Astronaut Captures A Never-Setting Sun In The First Vine From Space

It takes approximately 92 minutes for the International Space Station (ISS) to do a lap around Earth. In this, first ever Vine Video from Space, cosmonaut Reid Wiseman reduces one orbit into the duration of about six seconds. But there's something uncommon about this time-lapse. Team members aboard the ISS can see as many as 16 sunrises and sunsets in a 24 hour period. However, as Wiseman records in his Vine, the sight from space changes significantly when the Space Station's orbit comes into arrangement with the day/night terminator line, i.e. the block between light and dark on the surface of the Earth.



The angle between Earth's revolving axis and the level in which it orbits the sun is 23.4°. This "axial tilt" sources one pole to be pointy toward the Sun on one side of the planet's orbit and the other pole on the other side. This describes that the alignment of the day/night terminator line is continuously changing. In the recording above, the alignment of the terminator line along Earth's surface can be seen traveling over two solstices and two equinoxes in its annual, metronomic dance.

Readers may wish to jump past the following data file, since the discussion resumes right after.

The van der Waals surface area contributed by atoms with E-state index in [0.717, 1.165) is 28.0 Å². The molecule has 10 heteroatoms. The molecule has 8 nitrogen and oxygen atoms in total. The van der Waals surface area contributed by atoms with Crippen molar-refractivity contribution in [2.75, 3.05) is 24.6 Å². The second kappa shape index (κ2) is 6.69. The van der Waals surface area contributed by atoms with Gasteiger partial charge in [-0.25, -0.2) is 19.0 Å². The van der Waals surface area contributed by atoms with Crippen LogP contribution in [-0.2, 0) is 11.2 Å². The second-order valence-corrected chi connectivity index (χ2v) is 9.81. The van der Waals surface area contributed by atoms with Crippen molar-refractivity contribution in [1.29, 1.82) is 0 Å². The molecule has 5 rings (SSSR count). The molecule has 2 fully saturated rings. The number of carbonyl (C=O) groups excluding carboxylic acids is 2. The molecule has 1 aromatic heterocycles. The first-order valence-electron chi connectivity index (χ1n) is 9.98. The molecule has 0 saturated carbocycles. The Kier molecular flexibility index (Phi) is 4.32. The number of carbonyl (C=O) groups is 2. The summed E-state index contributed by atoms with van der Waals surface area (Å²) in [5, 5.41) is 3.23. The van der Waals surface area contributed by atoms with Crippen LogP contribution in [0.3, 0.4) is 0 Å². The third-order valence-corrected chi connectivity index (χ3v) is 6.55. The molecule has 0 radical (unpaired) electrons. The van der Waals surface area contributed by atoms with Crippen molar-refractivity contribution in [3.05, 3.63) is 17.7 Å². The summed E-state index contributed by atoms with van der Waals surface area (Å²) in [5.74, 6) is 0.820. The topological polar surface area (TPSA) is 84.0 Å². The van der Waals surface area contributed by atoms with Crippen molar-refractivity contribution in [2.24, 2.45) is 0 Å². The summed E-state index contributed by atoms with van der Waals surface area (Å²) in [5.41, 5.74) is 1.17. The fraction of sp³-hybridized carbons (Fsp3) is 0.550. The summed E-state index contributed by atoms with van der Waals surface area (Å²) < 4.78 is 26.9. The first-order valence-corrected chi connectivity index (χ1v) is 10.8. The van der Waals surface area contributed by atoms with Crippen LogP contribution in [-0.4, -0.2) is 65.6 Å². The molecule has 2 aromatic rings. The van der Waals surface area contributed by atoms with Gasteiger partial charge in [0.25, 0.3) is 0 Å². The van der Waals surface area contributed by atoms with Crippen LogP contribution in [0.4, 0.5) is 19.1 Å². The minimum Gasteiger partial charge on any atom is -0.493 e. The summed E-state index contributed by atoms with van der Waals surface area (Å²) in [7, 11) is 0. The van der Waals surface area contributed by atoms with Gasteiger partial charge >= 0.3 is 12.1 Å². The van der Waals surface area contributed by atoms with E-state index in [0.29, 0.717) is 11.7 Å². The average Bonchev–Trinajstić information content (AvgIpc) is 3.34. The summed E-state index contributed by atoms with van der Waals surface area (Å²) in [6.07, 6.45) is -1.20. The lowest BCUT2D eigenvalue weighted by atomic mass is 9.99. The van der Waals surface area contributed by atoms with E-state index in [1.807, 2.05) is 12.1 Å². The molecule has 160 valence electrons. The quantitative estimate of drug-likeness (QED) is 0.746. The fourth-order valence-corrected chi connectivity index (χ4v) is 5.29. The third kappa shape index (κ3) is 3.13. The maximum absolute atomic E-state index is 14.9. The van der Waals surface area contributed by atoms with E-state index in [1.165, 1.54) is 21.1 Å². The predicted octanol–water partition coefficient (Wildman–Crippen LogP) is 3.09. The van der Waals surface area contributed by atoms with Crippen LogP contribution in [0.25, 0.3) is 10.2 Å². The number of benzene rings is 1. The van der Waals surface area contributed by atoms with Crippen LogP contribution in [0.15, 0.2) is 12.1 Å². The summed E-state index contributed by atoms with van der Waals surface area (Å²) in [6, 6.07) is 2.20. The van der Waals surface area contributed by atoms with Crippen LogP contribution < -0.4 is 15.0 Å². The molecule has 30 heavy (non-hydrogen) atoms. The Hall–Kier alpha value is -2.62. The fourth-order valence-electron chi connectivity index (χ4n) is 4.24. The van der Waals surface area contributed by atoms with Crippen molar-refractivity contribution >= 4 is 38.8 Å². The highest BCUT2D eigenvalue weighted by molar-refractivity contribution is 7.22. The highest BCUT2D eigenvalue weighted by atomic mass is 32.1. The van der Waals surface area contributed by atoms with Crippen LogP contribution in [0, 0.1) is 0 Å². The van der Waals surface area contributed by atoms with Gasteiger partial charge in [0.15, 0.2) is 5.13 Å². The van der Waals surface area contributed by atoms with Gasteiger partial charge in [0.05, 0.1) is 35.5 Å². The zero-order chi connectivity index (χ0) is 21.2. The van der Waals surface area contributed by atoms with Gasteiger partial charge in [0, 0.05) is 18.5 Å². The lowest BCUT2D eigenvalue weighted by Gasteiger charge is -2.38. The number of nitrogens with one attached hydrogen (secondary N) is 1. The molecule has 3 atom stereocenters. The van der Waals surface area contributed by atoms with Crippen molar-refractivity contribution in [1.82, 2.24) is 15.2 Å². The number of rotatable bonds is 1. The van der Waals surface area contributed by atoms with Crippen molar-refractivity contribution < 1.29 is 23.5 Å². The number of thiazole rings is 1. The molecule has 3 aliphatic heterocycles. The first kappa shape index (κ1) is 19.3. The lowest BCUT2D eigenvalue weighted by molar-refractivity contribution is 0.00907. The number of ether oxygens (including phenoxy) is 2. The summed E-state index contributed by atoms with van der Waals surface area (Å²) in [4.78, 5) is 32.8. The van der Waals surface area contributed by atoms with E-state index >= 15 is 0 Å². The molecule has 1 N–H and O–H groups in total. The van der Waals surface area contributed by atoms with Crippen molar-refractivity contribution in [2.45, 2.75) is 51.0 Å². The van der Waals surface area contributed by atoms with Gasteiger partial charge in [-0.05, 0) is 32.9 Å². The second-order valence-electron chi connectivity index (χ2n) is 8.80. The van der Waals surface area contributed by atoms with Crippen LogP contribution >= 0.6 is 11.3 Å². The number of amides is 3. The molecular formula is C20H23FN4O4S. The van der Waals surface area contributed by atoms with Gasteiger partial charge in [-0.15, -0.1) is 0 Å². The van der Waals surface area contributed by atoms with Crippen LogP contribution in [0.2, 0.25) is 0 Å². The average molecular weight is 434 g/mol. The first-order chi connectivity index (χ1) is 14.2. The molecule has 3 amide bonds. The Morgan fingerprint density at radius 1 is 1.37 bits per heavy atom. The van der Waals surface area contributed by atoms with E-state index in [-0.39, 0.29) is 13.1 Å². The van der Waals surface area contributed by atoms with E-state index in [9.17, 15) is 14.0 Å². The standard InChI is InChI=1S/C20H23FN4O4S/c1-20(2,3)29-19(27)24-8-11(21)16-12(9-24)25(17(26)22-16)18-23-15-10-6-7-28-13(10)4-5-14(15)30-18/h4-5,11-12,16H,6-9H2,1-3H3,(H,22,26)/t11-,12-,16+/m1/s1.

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This post was written by Umer Abrar. To contact the author of this post, write to mirzavadoodulbaig@gmail.com or add/follow him on facebook :

Astronaut Captures A Never-Setting Sun In The First Vine From Space Astronaut Captures A Never-Setting Sun In The First Vine From Space Reviewed by Umer Abrar on 6/08/2014 Rating: 5

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